Most doctors refer to the pressure inside and around the brain as “intracranial pressure,” or “ICP” for short. In most instances, the terms “ICP” and “CSF pressures” are synonymous and can be used interchangeably. We most frequently measure ICP by measuring CSF pressures, so most of the time they are one and the same. Importantly, however, we usually describe ICP in a unit of measure that is different than how we describe blood pressures. When measuring arterial or venous blood pressures, we use millimeters of mercury (mmHg) as the unit of measure. Intracranial pressure, on the other hand, is almost always reported in centimeters of water (cm of water) or less frequently, millimeters of water (mm of water). A single cm of water is equal to 10 mm of water (there are 10 mm in 1 cm), so mm and cm of water values can easily be converted by multiplying or dividing by a factor of 10. Converting mmHg and cm of water is not as easy: 1 mmHg = 1.36 cm of water. So if you want to convert mmHg to cm of water, you have to multiply mmHg by about 1.3.

Most “normal” people have intracranial pressures (ICP) that are 15 cm of water (or 150 mm of water) or less. However, most doctors generally identify 25 cm of water as the threshold for intracranial pressure being too high (this is core diagnostic criteria for IIH!). This is a convention that we all learn in our training, but truth be told there is actually not a lot of scientific data supporting 25 as a firm cutoff. The real truth is that a pressure in the high teens or low twenties may still be too high in certain people and cause significant symptoms, and should not be considered ‘normal.’ There are a number of patients that have intracranial pressures in the low 20’s with severe daily symptoms that have dramatic, temporary improvement after fluid removal from a spinal tap. While their pressures may not meet the 25 cm of water threshold, very clearly these patients are still suffering from high fluid pressure symptoms. What about the other end of the spectrum? Most ‘normal’ people have CSF pressures that exist somewhere between 8 and 15 cm of water. If pressures get too low, usually below 8 cm of water, symptoms of intracranial hypotension (“hypo” meaning ‘too low’) may occur. Sometimes these symptoms may be hard to differentiate from high pressure symptoms, but usually involve more nausea and headaches that worsen with being upright.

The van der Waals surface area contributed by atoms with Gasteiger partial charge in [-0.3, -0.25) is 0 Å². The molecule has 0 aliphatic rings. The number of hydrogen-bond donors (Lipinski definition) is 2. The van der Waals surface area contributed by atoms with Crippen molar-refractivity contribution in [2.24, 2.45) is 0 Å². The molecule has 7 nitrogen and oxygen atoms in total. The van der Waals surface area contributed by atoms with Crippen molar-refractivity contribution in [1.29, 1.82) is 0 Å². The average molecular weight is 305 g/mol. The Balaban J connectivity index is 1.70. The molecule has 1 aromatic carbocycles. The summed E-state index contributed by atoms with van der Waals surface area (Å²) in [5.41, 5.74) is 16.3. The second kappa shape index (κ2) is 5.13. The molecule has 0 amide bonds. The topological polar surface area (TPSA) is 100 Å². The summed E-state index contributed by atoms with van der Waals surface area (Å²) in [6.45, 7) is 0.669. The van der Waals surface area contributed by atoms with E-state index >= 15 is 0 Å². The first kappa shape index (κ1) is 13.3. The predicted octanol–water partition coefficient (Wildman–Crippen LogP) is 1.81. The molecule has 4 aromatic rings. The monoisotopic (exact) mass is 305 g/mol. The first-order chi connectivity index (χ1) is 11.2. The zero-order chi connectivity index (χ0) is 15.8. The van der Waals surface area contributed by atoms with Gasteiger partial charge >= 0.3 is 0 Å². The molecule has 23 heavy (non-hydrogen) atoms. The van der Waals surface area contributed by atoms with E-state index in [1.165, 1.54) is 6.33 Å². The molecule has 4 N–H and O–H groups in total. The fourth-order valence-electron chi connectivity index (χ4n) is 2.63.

Like blood pressure, intracranial pressure changes from minute-to-minute. ICP is related to your head position, what you are doing, your breathing, and other factor. When we lay flat, the pressure increases in the head; when we stand or sit upright, ICP decreases. Coughing, straining or heavy lifting causes our ICP to go up temporarily. When we sleep, we don’t breathe as well which causes ICP to be higher during sleep. In addition, there are other changes in pressure that occur regardless of what we are doing or what position we are in. Think of this as a normal minute-to-minute, day-to-day variability. If we were to have our pressures measured 5 times in a single day, each pressure measurement is likely to be slightly different. Taking an average of these readings would provide a more accurate single number to describe the pressure. Practically speaking, this means that a spinal tap may not always provide a definitive answer of what your ICP is.